Piering Back - Poem by Jerry Pike
A month from now, slow roads will heave,
under bulging holiday tyres,
fattened on smokey city air,
scrabbling with this decades designer sat nav,
telling you, how to turn right.
There's a pier car park,
where wilderness sleeps, on stilts,
deep in a salt-dog shore line.
Superman just fails to score,
in tin pan alley knock-em-down.
54321, sing the Manfreds, jammed freshly
between the deck board slime.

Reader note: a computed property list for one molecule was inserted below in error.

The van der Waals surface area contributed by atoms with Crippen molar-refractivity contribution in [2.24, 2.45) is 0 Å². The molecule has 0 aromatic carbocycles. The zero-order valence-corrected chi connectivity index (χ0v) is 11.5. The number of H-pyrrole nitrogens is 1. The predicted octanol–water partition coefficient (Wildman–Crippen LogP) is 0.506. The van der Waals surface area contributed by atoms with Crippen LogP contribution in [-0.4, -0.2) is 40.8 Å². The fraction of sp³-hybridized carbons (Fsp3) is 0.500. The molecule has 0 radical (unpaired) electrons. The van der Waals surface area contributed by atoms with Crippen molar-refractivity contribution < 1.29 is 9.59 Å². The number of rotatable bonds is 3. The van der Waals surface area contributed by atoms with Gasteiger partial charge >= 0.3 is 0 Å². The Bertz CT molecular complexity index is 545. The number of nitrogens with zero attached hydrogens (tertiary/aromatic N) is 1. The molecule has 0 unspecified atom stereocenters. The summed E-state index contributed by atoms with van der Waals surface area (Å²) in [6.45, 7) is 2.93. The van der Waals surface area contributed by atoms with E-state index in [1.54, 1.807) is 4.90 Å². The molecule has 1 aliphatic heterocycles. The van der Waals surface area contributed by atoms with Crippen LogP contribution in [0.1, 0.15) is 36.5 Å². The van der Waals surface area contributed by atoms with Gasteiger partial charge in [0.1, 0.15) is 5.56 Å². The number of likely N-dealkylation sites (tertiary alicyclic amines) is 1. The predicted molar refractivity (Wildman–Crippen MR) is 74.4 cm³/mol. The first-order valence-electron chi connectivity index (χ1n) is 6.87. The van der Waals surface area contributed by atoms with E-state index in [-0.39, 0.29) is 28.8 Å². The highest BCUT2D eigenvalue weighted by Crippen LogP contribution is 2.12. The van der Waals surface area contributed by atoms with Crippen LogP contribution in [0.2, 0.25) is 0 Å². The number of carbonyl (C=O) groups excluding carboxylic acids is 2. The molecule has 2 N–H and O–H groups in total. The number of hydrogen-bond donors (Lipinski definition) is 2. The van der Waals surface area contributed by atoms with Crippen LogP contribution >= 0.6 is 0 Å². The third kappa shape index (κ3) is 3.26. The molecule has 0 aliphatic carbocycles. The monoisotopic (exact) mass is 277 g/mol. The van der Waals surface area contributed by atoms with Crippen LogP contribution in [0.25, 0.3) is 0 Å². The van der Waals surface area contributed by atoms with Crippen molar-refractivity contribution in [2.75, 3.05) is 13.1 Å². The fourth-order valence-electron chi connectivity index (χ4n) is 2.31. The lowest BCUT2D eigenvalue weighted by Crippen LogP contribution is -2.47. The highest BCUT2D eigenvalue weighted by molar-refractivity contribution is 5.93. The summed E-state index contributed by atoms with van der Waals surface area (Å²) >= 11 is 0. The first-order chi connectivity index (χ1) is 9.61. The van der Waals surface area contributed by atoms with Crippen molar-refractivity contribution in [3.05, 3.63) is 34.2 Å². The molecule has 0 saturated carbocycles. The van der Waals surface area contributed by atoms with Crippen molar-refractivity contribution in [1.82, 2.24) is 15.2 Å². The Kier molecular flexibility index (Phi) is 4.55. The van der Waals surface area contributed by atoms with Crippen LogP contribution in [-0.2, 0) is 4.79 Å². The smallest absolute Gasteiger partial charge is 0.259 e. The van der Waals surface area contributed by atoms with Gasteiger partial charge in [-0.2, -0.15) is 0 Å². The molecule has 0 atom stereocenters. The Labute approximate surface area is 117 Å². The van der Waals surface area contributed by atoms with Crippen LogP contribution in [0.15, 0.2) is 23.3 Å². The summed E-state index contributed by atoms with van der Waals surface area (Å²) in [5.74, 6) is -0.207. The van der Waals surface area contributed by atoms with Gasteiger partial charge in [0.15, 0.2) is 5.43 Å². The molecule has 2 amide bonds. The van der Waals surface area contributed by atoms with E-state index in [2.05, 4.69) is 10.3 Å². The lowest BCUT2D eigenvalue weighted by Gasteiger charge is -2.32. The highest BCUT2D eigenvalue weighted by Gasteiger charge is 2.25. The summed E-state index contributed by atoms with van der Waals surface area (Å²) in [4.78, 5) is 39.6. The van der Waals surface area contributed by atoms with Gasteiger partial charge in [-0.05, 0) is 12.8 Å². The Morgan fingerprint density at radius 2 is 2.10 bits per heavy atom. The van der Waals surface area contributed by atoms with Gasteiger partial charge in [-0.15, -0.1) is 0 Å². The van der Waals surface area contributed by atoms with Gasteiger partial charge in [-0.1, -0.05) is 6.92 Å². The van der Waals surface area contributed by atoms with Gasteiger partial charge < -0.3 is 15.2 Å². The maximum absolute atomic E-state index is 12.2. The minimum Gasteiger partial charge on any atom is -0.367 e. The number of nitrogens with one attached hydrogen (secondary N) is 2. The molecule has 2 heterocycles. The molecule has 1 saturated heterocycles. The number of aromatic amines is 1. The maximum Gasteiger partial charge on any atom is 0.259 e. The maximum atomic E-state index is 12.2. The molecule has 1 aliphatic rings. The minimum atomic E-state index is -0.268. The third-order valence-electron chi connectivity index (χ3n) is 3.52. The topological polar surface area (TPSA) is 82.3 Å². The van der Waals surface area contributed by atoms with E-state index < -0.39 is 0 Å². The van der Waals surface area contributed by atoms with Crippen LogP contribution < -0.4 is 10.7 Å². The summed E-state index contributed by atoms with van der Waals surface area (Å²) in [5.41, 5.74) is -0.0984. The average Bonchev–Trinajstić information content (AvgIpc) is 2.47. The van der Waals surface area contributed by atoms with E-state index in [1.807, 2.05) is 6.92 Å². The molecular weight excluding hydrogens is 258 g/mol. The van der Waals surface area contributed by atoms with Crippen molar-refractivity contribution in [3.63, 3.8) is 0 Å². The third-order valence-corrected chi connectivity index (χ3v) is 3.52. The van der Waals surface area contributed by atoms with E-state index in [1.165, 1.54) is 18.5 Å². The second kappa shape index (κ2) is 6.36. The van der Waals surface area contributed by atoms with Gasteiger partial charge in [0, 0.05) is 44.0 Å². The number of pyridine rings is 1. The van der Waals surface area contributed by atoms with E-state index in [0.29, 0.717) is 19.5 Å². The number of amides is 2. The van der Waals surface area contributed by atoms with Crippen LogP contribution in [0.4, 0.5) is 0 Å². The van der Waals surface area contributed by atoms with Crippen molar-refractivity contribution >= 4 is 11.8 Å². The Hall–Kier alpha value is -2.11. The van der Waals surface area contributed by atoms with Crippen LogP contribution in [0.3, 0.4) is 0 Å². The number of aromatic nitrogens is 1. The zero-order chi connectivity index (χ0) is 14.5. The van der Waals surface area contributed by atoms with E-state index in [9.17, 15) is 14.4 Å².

One crying child,
and a gang of pensioners
in Bogart coats, waltz summer off its stage.
Empty table tops, rain-levelled,
open their faces to the thick charcoal sky.
A valiant of England choirs,
multi-brand their accents, put on, put off,
into every starving colour
in the starving queue, for miraculous cod.
Deck chairs fold up money,
money folds up you.
Everyone in their wise selves,
drinking dry the beers of the land.
As whipping winds,
surf Butlins graveyard,
its tombstone plastic pool chairs,
towel less, even for Germans.
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